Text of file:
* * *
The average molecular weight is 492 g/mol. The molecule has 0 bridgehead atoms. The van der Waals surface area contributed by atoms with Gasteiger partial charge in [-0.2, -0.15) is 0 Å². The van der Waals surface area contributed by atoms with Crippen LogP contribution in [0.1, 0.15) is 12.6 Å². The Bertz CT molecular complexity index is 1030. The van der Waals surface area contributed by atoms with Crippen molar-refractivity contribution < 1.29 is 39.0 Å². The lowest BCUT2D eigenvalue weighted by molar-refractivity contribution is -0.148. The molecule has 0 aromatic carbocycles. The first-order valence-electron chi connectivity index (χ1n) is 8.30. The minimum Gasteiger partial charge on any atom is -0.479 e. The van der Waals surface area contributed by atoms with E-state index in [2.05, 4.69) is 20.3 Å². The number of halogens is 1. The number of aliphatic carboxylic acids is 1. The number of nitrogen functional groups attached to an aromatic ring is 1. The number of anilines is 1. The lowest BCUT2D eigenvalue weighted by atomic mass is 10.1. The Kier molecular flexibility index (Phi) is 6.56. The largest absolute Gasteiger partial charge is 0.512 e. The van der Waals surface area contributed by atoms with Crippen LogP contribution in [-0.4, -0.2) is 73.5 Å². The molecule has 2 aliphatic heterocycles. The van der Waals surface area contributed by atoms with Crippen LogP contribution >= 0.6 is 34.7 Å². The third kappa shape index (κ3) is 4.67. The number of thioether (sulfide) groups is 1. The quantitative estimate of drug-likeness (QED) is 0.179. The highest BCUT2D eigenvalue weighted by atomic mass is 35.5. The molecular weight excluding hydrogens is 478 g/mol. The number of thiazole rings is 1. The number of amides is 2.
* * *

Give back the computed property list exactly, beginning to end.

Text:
The average molecular weight is 492 g/mol. The molecule has 0 bridgehead atoms. The van der Waals surface area contributed by atoms with Gasteiger partial charge in [-0.2, -0.15) is 0 Å². The van der Waals surface area contributed by atoms with Crippen LogP contribution in [0.1, 0.15) is 12.6 Å². The Bertz CT molecular complexity index is 1030. The van der Waals surface area contributed by atoms with Crippen molar-refractivity contribution < 1.29 is 39.0 Å². The lowest BCUT2D eigenvalue weighted by molar-refractivity contribution is -0.148. The molecule has 0 aromatic carbocycles. The first-order valence-electron chi connectivity index (χ1n) is 8.30. The minimum Gasteiger partial charge on any atom is -0.479 e. The van der Waals surface area contributed by atoms with E-state index in [2.05, 4.69) is 20.3 Å². The number of halogens is 1. The number of aliphatic carboxylic acids is 1. The number of nitrogen functional groups attached to an aromatic ring is 1. The number of anilines is 1. The lowest BCUT2D eigenvalue weighted by atomic mass is 10.1. The Kier molecular flexibility index (Phi) is 6.56. The largest absolute Gasteiger partial charge is 0.512 e. The van der Waals surface area contributed by atoms with Crippen LogP contribution in [-0.4, -0.2) is 73.5 Å². The molecule has 2 aliphatic heterocycles. The van der Waals surface area contributed by atoms with Crippen LogP contribution >= 0.6 is 34.7 Å². The third kappa shape index (κ3) is 4.67. The number of thioether (sulfide) groups is 1. The quantitative estimate of drug-likeness (QED) is 0.179. The highest BCUT2D eigenvalue weighted by atomic mass is 35.5. The molecular weight excluding hydrogens is 478 g/mol. The number of thiazole rings is 1. The number of amides is 2.